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Global DNA Methylation patterns on marsupial and devil facial tumour chromosomes.

Ingles ED, Deakin JE - Mol Cytogenet (2015)

Bottom Line: In males, the X chromosome was hypermethylated as was one X in females.Similarly, telomeric regions on DFTD chromosomes and regions corresponding to material from one of the two X chromosomes were hypermethylated.No difference in global methylation in samples of the same strain taken in different years was observed.

View Article: PubMed Central - PubMed

Affiliation: Institute for Applied Ecology, University of Canberra, Canberra, ACT 2601 Australia.

ABSTRACT

Background: Despite DNA methylation being one of the most widely studied epigenetic modifications in eukaryotes, only a few studies have examined the global methylation status of marsupial chromosomes. The emergence of devil facial tumour disease (DFTD), a clonally transmissible cancer spreading through the Tasmanian devil population, makes it a particularly pertinent time to determine the methylation status of marsupial and devil facial tumour chromosomes. DNA methylation perturbations are known to play a role in genome instability in human tumours. One of the interesting features of the devil facial tumour is its remarkable karyotypic stability over time as only four strains with minor karyotypic differences having been reported. The cytogenetic monitoring of devil facial tumour (DFT) samples collected over an eight year period and detailed molecular cytogenetic analysis performed on the different DFT strains enables chromosome rearrangements to be correlated with methylation status as the tumour evolves.

Results: We used immunofluorescent staining with an antibody to 5-methylcytosine on metaphase chromosomes prepared from fibroblast cells of three distantly related marsupials, including the Tasmanian devil, as well as DFTD chromosomes prepared from samples collected from different years and representing different karyotypic strains. Staining of chromosomes from male and female marsupial cell lines indicate species-specific differences in global methylation patterns but with the most intense staining regions corresponding to telomeric and/or centromeric regions of autosomes. In males, the X chromosome was hypermethylated as was one X in females. Similarly, telomeric regions on DFTD chromosomes and regions corresponding to material from one of the two X chromosomes were hypermethylated. No difference in global methylation in samples of the same strain taken in different years was observed.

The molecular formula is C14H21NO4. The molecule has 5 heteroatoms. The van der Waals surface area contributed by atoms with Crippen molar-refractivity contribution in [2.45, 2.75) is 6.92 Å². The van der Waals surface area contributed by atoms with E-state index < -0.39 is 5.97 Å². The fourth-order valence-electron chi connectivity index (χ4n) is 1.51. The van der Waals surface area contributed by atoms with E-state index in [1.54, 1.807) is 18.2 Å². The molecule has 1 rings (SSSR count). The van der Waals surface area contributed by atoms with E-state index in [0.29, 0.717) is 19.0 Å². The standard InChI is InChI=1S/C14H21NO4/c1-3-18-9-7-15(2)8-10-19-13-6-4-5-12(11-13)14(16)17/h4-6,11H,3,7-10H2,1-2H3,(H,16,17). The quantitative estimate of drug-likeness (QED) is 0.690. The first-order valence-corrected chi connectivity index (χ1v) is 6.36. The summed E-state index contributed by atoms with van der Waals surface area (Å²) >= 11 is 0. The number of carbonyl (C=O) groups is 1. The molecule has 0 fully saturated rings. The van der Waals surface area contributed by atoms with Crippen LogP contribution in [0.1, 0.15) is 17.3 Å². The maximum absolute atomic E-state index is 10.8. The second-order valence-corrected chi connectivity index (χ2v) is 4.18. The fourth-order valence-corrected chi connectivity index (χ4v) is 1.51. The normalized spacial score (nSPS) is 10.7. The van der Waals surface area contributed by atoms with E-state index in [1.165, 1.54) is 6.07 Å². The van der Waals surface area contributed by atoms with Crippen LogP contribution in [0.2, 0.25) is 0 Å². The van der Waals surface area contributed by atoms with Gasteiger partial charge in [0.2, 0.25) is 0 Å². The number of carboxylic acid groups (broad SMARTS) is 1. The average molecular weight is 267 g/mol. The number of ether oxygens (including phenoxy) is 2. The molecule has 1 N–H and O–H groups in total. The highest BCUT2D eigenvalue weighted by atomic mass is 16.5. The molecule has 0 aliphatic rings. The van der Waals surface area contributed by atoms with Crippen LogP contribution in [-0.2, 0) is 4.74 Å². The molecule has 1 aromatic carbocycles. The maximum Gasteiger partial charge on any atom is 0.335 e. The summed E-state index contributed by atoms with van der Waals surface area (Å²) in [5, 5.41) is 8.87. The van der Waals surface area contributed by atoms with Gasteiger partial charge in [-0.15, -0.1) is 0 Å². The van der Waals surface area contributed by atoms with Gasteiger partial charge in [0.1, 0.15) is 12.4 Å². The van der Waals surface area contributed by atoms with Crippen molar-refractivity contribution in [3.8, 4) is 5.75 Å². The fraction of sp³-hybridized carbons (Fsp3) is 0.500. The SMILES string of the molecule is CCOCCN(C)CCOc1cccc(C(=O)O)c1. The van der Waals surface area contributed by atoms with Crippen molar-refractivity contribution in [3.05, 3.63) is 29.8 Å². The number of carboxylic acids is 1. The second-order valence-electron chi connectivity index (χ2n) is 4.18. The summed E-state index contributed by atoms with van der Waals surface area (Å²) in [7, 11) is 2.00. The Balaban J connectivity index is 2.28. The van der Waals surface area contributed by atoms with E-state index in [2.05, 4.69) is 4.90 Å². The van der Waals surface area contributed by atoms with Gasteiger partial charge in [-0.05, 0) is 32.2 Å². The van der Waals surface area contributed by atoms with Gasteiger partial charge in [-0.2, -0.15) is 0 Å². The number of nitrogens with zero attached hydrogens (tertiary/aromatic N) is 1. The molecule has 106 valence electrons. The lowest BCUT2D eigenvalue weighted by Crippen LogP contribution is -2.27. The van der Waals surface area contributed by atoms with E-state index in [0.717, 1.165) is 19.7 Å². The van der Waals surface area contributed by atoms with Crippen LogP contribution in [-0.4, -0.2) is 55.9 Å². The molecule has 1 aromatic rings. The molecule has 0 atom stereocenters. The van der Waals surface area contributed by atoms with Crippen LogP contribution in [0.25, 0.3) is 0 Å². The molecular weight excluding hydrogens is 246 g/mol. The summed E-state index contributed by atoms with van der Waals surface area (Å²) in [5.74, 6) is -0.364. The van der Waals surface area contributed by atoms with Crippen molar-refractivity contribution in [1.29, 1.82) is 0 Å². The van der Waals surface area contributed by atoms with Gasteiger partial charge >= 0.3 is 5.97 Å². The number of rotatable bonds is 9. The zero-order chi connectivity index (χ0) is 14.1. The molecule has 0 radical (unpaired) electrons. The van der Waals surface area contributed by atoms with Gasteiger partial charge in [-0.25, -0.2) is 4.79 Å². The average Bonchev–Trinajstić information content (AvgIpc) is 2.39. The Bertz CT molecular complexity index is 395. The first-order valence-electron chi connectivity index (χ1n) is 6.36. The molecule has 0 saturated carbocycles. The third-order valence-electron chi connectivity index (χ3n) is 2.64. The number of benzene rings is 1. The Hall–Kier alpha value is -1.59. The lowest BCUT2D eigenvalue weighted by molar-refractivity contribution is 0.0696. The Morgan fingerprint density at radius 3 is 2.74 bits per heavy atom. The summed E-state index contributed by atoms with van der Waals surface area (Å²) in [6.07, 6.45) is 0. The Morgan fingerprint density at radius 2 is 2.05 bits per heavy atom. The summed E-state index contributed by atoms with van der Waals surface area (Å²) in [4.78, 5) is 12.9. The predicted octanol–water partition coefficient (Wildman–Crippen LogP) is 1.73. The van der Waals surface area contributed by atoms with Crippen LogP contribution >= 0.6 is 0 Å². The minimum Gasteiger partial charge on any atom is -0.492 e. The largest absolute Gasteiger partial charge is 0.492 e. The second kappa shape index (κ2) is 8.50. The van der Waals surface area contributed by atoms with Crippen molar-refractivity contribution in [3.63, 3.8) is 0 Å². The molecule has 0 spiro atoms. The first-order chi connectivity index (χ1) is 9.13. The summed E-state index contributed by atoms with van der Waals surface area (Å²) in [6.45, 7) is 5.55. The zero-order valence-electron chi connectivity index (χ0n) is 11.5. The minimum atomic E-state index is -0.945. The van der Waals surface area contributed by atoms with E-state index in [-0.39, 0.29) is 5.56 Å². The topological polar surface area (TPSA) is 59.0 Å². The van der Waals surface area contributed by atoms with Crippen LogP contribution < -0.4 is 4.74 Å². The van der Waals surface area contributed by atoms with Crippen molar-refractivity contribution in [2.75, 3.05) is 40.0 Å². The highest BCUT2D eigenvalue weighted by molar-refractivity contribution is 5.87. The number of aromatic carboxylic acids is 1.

Conclusions: The methylation patterns on DFTD chromosomes suggests that the hypermethylated active X was shattered in the formation of the tumour chromosomes, with atypical areas of methylation on DFTD chromosomes corresponding to locations of X chromosome material from the shattered X. The incredibly stable broad methylation patterns observed between strains and over time may reflect the overall genomic stability of the devil facial tumour.

No MeSH data available.


Related in: MedlinePlus

Methylation status of metaphase chromosomes from a tammar wallaby, b devil and c opossum female fibroblast cells. Images for DAPI and 5-methylcytosine are shown separately as well as merged. X chromosomes are indicated
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Fig3: Methylation status of metaphase chromosomes from a tammar wallaby, b devil and c opossum female fibroblast cells. Images for DAPI and 5-methylcytosine are shown separately as well as merged. X chromosomes are indicated

Mentions: All tammar wallaby autosomes had intense staining for the anti-5-methylcytosine antibody in the pericentric regions and more moderate staining along the rest of the chromosome (Fig. 3a). This was consistent with the pattern previously described using a nick translation technique [3]. The telomeric/subtelomeric regions of chromosomes 1 and 3 were consistently stained, although less intensely than that in the pericentric region. Devil fibroblasts displayed strong staining for 5-methylcytosine in telomeric regions, and faint levels of staining on remaining autosomal regions (Fig. 3b). There were no detectable differences in intensity or extent of methylation in telomeric regions of homologous chromosomes. Therefore, the intensity of methylation staining using the immunofluorescence technique does not appear to correspond to the telomere length dimorphism observed in this species [6]. The opossum also had strong staining of telomeric regions on autosomes, and a lack of methylation in centromeric regions. The rest of the autosomal regions had more moderate levels of methylation (Fig. 3c). Comparisons of methylation patterns between species for autosomes with the same gene content demonstrated a methylation profile independent of gene content. This is indicated in Fig. 4 where a comparison of devil chromosome 4 with its homologue in the tammar wallaby (chromosome 2) and opossum (chromosome 2) shows that the conserved region on the distal region of the long arm of each of these chromosomes has a different methylation pattern. However, most intense methylation staining was apparent in heterochromatic regions (centromeres or telomeres).Fig. 3